US Rep. Joaquin Castro recalled being haunted when he walked into an “infant’s room” at Casa Presidente, a south Texas facility housing children separated from their families at the border, on Monday.
The youngest of the four children in the room was 8-month-old Roger, who had been in the shelter in Brownsville — located right on the US–Mexico border — for more than a month. Leah, a 1-year-old girl who had been separated from her mother and grandmother at the border, was also there.
"It's haunting because you walk into a room with several babies, and their parents are nowhere to be found,” Castro, a Democrat from Texas, told BuzzFeed News on Wednesday. “And being a parent of a 2-year-old and a 4-year-old, I know how devastating that must be for the child and the parent."
Casa Presidente houses children from the ages of “0 to 12,” Castro said. The kids were made to wake up at 6 a.m. on weekdays and 7 a.m. on weekends.
“They have a very regimented daily routine. It’s not a military school, so that’s kind of odd,” he added.
A lot of the children were dressed in the same kind of clothes and shoes that were bought in bulk, Castro said, and some of the infants were wearing the same patterned shirt. The walls of the “spartan” shelter were brightened up with children’s decorations.
Castro recalled seeing rows and rows of phones for children to communicate with their families, but no one was using them.
Three young women were caring for the infants, most of whom were boys. Castro said he recalled seeing only one or two girls at the shelter, which did not have the cages that children were kept in at immigration processing centers.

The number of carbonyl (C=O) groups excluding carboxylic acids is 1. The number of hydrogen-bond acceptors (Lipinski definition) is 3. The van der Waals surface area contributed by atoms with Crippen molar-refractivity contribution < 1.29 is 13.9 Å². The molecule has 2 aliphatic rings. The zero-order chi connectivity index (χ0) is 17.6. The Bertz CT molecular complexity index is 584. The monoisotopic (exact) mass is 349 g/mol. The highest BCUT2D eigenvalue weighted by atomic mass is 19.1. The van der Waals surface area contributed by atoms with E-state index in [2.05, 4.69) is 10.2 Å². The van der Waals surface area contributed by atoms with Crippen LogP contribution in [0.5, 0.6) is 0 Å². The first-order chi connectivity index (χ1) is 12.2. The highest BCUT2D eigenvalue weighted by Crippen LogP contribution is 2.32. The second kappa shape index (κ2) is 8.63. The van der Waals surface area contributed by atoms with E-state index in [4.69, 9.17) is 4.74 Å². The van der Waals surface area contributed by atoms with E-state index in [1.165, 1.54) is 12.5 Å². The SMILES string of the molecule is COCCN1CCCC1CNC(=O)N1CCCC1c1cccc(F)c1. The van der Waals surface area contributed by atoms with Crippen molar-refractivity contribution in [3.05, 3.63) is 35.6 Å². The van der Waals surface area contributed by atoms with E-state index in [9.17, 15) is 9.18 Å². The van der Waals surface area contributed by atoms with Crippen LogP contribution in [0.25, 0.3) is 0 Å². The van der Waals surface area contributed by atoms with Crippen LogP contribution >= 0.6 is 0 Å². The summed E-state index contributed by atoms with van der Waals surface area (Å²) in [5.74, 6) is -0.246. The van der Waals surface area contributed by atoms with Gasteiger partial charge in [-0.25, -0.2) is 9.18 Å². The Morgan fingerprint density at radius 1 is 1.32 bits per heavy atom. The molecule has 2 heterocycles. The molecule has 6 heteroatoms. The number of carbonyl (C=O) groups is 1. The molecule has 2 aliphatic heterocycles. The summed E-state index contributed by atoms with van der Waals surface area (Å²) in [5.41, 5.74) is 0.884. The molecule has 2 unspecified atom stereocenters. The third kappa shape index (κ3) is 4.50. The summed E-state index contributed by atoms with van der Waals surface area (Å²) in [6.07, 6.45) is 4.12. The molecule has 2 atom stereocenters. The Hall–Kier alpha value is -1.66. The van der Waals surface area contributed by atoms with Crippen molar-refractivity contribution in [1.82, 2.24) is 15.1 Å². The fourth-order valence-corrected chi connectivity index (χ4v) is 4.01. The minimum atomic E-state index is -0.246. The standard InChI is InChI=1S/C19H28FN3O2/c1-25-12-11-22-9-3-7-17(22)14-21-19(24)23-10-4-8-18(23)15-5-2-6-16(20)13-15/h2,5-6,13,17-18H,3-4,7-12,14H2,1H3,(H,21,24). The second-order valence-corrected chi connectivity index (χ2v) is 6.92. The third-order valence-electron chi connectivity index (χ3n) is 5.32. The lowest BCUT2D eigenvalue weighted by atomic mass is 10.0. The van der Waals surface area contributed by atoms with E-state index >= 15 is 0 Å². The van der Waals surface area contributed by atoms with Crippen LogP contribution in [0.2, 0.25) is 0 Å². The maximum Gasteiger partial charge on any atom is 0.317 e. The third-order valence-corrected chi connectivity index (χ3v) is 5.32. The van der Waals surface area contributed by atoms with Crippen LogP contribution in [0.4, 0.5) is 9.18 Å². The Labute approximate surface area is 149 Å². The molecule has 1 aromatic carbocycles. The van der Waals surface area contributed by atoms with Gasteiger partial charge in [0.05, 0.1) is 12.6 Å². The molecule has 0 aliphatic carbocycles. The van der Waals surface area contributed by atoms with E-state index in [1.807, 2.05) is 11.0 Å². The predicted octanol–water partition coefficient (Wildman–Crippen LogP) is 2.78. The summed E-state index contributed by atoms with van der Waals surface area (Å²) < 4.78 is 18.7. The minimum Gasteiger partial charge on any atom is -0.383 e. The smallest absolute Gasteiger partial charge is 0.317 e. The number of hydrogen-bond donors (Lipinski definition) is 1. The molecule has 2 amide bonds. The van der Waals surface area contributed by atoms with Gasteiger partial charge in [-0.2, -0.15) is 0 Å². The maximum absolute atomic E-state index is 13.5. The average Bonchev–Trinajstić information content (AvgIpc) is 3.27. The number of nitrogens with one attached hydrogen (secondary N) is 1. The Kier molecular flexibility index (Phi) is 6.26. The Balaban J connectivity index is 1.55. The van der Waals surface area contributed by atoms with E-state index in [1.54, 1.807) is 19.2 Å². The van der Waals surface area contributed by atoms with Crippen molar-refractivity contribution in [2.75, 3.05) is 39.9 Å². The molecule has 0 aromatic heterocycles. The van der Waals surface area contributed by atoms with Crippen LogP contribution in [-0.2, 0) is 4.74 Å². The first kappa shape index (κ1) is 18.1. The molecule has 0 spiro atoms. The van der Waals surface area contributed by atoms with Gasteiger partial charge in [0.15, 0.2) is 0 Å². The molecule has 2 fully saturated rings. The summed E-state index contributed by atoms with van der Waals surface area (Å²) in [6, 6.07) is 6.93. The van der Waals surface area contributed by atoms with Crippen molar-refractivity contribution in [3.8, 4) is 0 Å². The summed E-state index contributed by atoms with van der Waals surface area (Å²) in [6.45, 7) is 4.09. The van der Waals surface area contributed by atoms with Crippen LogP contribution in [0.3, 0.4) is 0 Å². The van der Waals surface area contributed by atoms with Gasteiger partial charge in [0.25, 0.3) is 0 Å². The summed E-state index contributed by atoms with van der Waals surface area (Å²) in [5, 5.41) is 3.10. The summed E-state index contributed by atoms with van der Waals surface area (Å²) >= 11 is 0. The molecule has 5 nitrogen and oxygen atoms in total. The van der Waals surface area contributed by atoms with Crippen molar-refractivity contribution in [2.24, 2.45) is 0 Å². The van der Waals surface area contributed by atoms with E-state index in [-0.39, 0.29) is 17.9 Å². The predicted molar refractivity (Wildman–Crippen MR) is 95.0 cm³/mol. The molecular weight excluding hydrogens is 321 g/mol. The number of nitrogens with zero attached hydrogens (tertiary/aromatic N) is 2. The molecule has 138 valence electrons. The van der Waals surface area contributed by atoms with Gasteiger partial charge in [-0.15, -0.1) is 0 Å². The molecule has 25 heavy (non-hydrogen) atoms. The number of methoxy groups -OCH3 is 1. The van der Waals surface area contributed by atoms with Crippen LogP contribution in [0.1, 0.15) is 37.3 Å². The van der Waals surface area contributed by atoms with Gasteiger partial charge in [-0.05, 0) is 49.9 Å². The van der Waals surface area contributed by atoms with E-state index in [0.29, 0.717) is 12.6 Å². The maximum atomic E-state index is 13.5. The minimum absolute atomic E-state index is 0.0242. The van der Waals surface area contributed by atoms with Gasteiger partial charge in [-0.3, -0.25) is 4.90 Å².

“It was just heartbreaking. They look at you with big eyes,” US Rep. Ben Ray Luján, a Democrat from New Mexico who was part of the group of lawmakers visiting Casa Presidente, told San Antonio Express-News.
The Trump’s administration's "zero tolerance" policy for migrants crossing the border illegally has resulted in more than 2,300 children being separated from their families since May. On Wednesday, Trump signed a hurriedly drafted executive order addressing the issue, but it was not immediately clear what it will do to halt border separations in the short-term. Also, already-separated families will not be reunited.
Among these separated children are babies, toddlers, and children below the age of 13, who have been taken away from their parents and placed in what the administration has referred to as “tender age” shelters.
However, there is confusion among federal agencies about how to define “tender age” children. During a press briefing on Tuesday, a Customs and Border Patrol official said it included children under the age of five, while a Department of Health and Human Services official defined it as children under the age of 13. A CBP spokesperson later confirmed their definition to BuzzFeed News, but did not address the confusion. HHS did not respond to a request for comment.
On Wednesday, New York City Mayor Bill de Blasio said that there was a day facility — which means the children have been placed in foster homes — in East Harlem caring for 239 children who had been separated from their parents at the border under the zero tolerance policy. The youngest was 9 months old.
“We’re talking about children who literally cannot even communicate and don’t have the ability to be in touch with their families,” de Blasio said.
More than 350 children separated from their families at the border have been sent to New York City since the administration enforced its zero tolerance policy in May, de Blasio added.
Many of the children at the Cayuga Centers in East Harlem had conditions such as lice, chickenpox, and bed bugs because of their prior stays in detention facilities, de Blasio said.